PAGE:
I’ve never been on a diet. My yo-yo fasting/feasting friend claims that whenever she’s skimping, she dreams constantly of chocolate, doughy carbs, and butter.

The forbidden or impossible grows ever more alluring. I can’t afford to buy a house, but there are many reasons why I want to: the illusion of security, gaining control, even holding a stake not just in property, but in my own life. No landlord as capricious puppet master to my world would be liberating.

Renting is deeply uncertain. After six months, will the overlord of my destiny renew the lease, or sell up underneath me? Owners might raise the rent on a whim, because they can. Most choose not to, preferring continuity and a large financial return over many years; even so, you never know.

If ever I am depressed about my situation, I remember a sign outside a pub along the road from Dovecot Towers. A company advertises Insolvency Relief for mortgage defaulters. They buy property from owners teetering on insolvency, then rent it back, stalling bankruptcy, and disgrace. Such a marvellous business opportunity; garnering profit from misery, at a terrible loss to the homeless former owners.

But I still want to own a home. To be responsible for my own actions, not wondering what the landlord will think if I redecorate, or if my behaviour will lead to a negative reference. I want to feel my space is really mine. One owner filled my flat with unwanted knick-knacks, using my precious space for storage, while another moved in unwanted tenants. Not being obliged to tolerate their lord and master’s outrĂ© taste in vintage soft furnishings would be a blessing for many.

Feeling like a loser is poor motivation, but a strong one. Many of my friends are way beyond home purchase chatter, having entered a world of loft extensions, renovations, and relocating to the country. Occasionally, I would like to join in.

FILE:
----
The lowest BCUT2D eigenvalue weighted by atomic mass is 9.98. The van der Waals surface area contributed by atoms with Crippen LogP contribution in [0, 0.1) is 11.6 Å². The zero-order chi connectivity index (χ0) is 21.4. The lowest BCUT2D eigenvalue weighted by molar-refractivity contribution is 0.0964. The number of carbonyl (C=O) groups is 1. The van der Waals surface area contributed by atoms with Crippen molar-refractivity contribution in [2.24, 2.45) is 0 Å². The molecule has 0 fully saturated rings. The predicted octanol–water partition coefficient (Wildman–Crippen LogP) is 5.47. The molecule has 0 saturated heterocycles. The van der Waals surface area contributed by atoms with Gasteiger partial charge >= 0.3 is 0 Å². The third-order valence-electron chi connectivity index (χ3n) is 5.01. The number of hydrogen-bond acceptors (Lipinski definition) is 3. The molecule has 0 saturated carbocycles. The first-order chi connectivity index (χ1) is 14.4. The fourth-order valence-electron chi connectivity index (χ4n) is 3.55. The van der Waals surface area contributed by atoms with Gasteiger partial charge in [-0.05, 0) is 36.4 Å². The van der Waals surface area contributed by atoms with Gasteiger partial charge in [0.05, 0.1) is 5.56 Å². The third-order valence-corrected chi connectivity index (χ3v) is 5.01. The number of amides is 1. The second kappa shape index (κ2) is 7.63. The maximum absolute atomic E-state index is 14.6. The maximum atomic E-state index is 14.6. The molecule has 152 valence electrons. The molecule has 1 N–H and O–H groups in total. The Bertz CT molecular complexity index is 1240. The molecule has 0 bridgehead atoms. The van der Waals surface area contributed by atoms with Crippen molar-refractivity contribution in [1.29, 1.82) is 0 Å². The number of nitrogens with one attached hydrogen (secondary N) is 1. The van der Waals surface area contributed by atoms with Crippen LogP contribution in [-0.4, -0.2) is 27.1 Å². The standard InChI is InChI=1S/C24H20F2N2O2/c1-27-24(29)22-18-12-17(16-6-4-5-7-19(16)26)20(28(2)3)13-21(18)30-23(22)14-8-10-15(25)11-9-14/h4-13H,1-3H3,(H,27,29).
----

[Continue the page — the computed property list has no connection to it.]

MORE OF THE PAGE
A think tank recently claimed that if prices are reasonable, renting can be economically viable. This is crystal metheconomics: property is a means of saving. If you don’t own your home, money is flowing down the drain. When in my dotage, I am faced with selecting a cheap nursing home, or paying for decent care, I will have nothing to sell.

This government encourages both employment ‘flexibility’ and home ownership, providing employers with a vanquished and obedient workforce. Struggling mortgagees are stigmatised as ‘sub prime’, i.e. subhuman, when they are simply vulnerable, desperate folk punished for swallowing and then choking on the lie they were fed.

Poor people commit to mortgages eight times their meagre annual income. They are not drunk with greed; they simply want to own the house they live in. It’s Dickensian: crushed, they exist on gruel (cheap frozen pizzas), dress in rags (2nd hand Primark), with no winter heating. Chronic illness propels them towards homelessness, as does having children. They are worried to the point of collapse, damaged, scared, and hungry. But at least they own some property (well, on paper anyway.)

All of this true, I know. Why then do I still dream of owning my own home?